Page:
If this scenario happens, many will be deceived into believing that Minnesota's proud history of true educational excellence has returned to our schools, when in fact, we have lost more control, and the disastrous Profile of Learning legacy will continue. This cosmetic "fix" will rename and reorganize the Profile, but will continue to keep local Minnesota classrooms under the "Profile clone" federal standards and testing.

As a state senator, I have offered an amendment to the legislation, HR 2, that repeals the Profile. Without the inclusion of the Bachmann amendment to the Profile Repeal bill (HR 2), the repeal will be cosmetic only, the practical effect will be that the federal government standards will continue to control Minnesota's local classrooms in the same way as the failed Profile of Learning. In other words, same book, different cover.

My legislation demands true educational excellence be incorporated into our schoolselements of learning that parents naturally expect is basic education. My amendment requires education be strictly academic, based upon objective, verifiable knowledge in traditional subject areas including reading, mathematics, history and science.

My proposed amendment also requires that students learn history that is consistent with and supportive of basic fundamental American principles as stated in the Declaration of Independence and the United States Constitution.

The amendment specifies that our children are taught American values like national sovereignty, patriotism and free-market enterprise. In direct opposition to our educational system under the Profile, my legislation specifies that no specific teaching methodology be required of our schools, allowing our great teachers flexibility and support to educate their students as they and parents deem most effective.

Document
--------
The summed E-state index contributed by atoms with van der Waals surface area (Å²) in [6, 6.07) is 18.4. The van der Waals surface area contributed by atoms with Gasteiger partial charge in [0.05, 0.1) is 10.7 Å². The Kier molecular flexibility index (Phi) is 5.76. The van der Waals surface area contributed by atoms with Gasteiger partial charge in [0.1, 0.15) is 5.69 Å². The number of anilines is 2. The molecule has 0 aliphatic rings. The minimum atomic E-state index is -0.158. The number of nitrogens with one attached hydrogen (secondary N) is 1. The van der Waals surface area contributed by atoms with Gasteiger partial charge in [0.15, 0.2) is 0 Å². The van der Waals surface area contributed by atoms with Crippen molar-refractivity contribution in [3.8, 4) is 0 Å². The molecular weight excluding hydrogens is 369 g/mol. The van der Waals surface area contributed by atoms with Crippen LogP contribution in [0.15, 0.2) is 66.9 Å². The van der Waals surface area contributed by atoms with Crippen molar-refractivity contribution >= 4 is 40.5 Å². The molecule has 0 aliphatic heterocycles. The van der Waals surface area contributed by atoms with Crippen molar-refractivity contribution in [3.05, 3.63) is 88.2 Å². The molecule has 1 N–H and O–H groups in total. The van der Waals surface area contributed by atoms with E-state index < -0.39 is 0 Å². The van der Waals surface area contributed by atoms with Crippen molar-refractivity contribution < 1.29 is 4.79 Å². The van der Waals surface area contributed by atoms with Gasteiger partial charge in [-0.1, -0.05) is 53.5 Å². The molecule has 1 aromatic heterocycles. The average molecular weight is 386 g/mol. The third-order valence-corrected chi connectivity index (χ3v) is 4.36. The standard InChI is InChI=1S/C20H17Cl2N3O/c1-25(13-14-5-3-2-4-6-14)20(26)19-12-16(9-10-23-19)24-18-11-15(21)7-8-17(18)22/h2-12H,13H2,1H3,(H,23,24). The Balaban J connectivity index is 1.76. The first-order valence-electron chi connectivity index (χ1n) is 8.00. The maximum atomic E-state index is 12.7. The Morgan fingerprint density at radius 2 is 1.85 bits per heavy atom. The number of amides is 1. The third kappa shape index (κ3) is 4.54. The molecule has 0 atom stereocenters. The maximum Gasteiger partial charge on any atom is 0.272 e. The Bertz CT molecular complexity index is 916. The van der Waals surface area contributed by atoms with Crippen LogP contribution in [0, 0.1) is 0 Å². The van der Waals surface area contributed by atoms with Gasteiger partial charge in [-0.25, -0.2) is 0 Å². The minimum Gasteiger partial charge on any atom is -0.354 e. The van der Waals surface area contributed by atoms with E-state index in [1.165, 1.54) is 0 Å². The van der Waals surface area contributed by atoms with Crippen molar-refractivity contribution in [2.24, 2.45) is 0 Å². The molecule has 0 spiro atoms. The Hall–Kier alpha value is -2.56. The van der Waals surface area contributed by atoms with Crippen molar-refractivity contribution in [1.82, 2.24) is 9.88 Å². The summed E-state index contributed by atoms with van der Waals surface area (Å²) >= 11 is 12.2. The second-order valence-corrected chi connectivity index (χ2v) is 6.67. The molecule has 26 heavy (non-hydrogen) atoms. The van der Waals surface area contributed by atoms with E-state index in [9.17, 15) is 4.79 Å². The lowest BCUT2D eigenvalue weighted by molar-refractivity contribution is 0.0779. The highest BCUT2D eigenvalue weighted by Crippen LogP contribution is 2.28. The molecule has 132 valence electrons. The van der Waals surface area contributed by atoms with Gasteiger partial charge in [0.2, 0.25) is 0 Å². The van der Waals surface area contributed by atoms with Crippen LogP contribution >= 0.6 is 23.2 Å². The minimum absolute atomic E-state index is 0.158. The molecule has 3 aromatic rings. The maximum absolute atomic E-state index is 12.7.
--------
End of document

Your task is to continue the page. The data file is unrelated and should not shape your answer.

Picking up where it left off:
Knowing parents have the right and responsibility of training their child in the way they should go, my legislation eliminates the promotion of any subjective, ideological, partisan or attitudinal content matter, including that promoted by the Center for Civics Education, the National Council for Teachers of Mathematics, and any other organizations promoting the content of what our children are taught that directly contradicts the educational standards in the amendment.

Parents have opposed the Profile of Learning because they know true education is not about getting a job. True education is about an individual's expanding options, a major founding factor of our nation, literally essential for freedom. Likewise, the Bachmann amendment frees our students from the constraints of the work- based training system that has taken over Minnesota schools, and is part of the federal legislation.

Parents will also be free to see all tests and scores that are given to their children, a right that has been eliminated under the state's goose-step like compliance with the federal legislation. Parents and students, not the government, is to whom all public schools should be accountable under the Bachmann amendment. This amendment truly frees Minnesota's children from the binds of the federal legislation, but needs more legislative support to pass with the full bill. Under H.F. 2, elimination of the Profile, a committee is set up under the new education commissioner to prepare new standards for legislative approval by April 15th.

With the Bachmann amendment in place, the committee will have the critical basis upon which to replace the Profile of Learning, specifying the creation of a knowledge-based system of standards and tests for Minnesota, built upon the principles of our nation. Tell your legislators "No thanks" to a Profile clone.